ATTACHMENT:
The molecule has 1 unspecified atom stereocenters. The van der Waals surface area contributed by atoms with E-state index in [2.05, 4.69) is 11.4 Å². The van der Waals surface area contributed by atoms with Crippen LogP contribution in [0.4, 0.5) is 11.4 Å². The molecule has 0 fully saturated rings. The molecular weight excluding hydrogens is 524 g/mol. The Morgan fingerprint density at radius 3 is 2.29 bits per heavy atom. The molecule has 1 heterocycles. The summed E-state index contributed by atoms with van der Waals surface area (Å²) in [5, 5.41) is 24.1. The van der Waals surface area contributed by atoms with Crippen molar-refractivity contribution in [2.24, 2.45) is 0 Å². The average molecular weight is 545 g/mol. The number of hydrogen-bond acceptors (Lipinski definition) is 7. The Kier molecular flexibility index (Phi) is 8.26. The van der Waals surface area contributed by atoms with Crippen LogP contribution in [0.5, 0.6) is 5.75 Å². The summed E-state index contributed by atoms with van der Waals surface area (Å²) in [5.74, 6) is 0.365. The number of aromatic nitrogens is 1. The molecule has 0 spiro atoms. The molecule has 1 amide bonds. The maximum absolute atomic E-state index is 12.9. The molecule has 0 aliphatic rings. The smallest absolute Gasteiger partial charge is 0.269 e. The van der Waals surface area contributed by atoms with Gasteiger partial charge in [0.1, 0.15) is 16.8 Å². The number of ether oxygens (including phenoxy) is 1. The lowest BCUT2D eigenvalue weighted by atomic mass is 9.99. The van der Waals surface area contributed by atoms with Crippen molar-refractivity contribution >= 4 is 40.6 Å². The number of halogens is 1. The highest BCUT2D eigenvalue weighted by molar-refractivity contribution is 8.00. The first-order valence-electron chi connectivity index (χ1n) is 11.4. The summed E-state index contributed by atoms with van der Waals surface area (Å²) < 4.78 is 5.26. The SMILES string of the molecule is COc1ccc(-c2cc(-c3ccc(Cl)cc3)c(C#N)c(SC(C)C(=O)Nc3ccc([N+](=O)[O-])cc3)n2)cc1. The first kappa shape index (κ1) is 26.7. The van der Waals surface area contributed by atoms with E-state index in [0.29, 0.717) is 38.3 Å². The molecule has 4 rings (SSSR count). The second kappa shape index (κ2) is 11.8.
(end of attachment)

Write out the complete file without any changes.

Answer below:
The molecule has 1 unspecified atom stereocenters. The van der Waals surface area contributed by atoms with E-state index in [2.05, 4.69) is 11.4 Å². The van der Waals surface area contributed by atoms with Crippen LogP contribution in [0.4, 0.5) is 11.4 Å². The molecule has 0 fully saturated rings. The molecular weight excluding hydrogens is 524 g/mol. The Morgan fingerprint density at radius 3 is 2.29 bits per heavy atom. The molecule has 1 heterocycles. The summed E-state index contributed by atoms with van der Waals surface area (Å²) in [5, 5.41) is 24.1. The van der Waals surface area contributed by atoms with Crippen molar-refractivity contribution in [2.24, 2.45) is 0 Å². The average molecular weight is 545 g/mol. The number of hydrogen-bond acceptors (Lipinski definition) is 7. The Kier molecular flexibility index (Phi) is 8.26. The van der Waals surface area contributed by atoms with Crippen LogP contribution in [0.5, 0.6) is 5.75 Å². The summed E-state index contributed by atoms with van der Waals surface area (Å²) in [5.74, 6) is 0.365. The number of aromatic nitrogens is 1. The molecule has 0 spiro atoms. The molecule has 1 amide bonds. The maximum absolute atomic E-state index is 12.9. The molecule has 0 aliphatic rings. The smallest absolute Gasteiger partial charge is 0.269 e. The van der Waals surface area contributed by atoms with Gasteiger partial charge in [0.1, 0.15) is 16.8 Å². The number of ether oxygens (including phenoxy) is 1. The lowest BCUT2D eigenvalue weighted by atomic mass is 9.99. The van der Waals surface area contributed by atoms with Crippen molar-refractivity contribution >= 4 is 40.6 Å². The number of halogens is 1. The highest BCUT2D eigenvalue weighted by molar-refractivity contribution is 8.00. The first-order valence-electron chi connectivity index (χ1n) is 11.4. The summed E-state index contributed by atoms with van der Waals surface area (Å²) < 4.78 is 5.26. The SMILES string of the molecule is COc1ccc(-c2cc(-c3ccc(Cl)cc3)c(C#N)c(SC(C)C(=O)Nc3ccc([N+](=O)[O-])cc3)n2)cc1. The first kappa shape index (κ1) is 26.7. The van der Waals surface area contributed by atoms with E-state index in [0.29, 0.717) is 38.3 Å². The molecule has 4 rings (SSSR count). The second kappa shape index (κ2) is 11.8.